Rather than rewrite this, here\’s the comment left on Maddy Bunting\’s this morning.
My God, why did you bother to sit on a Committee if you weren\’t going to take any notice of the information in front of you?
"Many poor families may now have an earner, but it has not got them out of poverty: the number of poor children living in working households is 1.4 million – exactly the same figure as it was in 1997. Half of all children living in poverty have a parent in work."
Even Polly has got on board with this one: the income tax net starts at too low a wage. We\’ve got the absurd situation whereby someone on that minimum wage both pays income tax and also receives means tested benefits. Ludicrous. We end up with some people in that situation facing 70%, 90%, even in some special cases, over 100% marginal tax rates. So of course they\’re still in poverty, the system is actively militating against their doing the extra hours, changing jobs or getting more training so as to raise their wages.
The first thing to do is take the working poor out of the income tax net: as, for example, UKIP suggest, make the personal allowance £10,000.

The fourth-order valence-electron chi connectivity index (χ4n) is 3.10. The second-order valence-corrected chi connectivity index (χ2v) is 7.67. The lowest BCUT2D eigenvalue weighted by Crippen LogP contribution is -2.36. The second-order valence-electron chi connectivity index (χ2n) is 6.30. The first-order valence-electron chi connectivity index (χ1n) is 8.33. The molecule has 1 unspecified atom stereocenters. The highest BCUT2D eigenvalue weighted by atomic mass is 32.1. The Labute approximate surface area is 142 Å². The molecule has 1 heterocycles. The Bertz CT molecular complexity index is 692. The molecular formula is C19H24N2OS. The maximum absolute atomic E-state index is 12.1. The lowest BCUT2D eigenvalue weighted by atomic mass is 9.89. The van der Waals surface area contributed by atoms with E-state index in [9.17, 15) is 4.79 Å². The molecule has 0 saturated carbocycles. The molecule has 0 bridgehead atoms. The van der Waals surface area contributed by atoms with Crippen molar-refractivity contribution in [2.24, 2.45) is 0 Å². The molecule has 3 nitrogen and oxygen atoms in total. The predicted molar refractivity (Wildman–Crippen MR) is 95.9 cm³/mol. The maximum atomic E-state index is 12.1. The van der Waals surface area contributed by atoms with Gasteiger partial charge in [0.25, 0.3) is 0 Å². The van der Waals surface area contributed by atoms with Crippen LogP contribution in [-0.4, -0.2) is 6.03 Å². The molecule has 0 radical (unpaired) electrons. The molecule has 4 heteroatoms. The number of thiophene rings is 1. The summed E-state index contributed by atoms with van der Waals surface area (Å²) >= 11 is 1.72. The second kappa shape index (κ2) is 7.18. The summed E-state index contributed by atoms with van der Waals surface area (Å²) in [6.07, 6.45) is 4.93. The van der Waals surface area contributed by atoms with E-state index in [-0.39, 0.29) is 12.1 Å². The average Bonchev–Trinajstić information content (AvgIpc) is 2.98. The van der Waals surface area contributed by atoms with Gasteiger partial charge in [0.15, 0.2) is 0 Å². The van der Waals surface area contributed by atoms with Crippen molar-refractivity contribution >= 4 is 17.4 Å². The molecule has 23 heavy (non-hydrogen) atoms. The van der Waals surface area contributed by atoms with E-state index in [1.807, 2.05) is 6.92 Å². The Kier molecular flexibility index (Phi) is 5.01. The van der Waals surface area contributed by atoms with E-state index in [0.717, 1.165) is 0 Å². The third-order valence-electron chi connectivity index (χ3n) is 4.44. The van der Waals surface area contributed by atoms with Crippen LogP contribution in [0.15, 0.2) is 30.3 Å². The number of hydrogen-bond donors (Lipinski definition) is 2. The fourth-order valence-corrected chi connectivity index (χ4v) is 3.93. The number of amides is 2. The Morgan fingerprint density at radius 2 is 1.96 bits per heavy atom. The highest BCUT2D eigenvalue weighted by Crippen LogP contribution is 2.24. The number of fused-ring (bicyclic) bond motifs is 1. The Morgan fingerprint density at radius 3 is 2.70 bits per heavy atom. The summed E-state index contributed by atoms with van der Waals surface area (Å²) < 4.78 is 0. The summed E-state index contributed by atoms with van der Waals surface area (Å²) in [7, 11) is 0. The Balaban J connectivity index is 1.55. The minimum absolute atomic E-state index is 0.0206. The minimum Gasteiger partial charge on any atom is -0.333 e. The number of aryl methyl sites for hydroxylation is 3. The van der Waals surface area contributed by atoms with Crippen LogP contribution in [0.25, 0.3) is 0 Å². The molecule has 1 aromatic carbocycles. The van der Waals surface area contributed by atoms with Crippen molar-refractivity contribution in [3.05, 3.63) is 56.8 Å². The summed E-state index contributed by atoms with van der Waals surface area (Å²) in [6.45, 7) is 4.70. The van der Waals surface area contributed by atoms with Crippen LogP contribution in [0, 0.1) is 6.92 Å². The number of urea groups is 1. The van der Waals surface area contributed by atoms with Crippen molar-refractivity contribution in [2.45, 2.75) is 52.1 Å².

"In some regions, the proportion of low-paid is well over 25%, while in some constituencies (in Wales, Birmingham, the West Midlands, even the rural West Country) it is comfortably over 40%."
You might therefore take the obvious conclusion from this. The level of relative poverty in the UK is in fact a result of the differences in regional pay (and also regional living costs). It\’s a structural matter to do with London being the richest region in Europe: within the various regions of the country we don\’t have the variance in incomes you posit, it\’s only at that national level when we include London.
"Increases in the minimum wage are not keeping pace with average earnings, and it is set at a considerably lower rate than in other countries."
The minimum wage is lower than in other countries? Really?
In the UK it\’s 61% of GDP per capita. The US 27%. Switzerland, 38%. Sweden doesn\’t have one, Spain, 31%. Portugal 32%. New Zealand 57%. Holland 47%. Luxembourg 24%. Ireland 40%. Greece 33%. France 51%. Canada 31%. Belgium, 53%. Austria 37%. Australia 53%.
We have a higher minimum wage compared to the general income of the country than any of the other rich economies on that list. Where on earth did this "lower rate" come from?
What on earth have you been doing on this Commission? Are facts adjusted first to fit your desired conclusions?
Lawks, it is to laugh.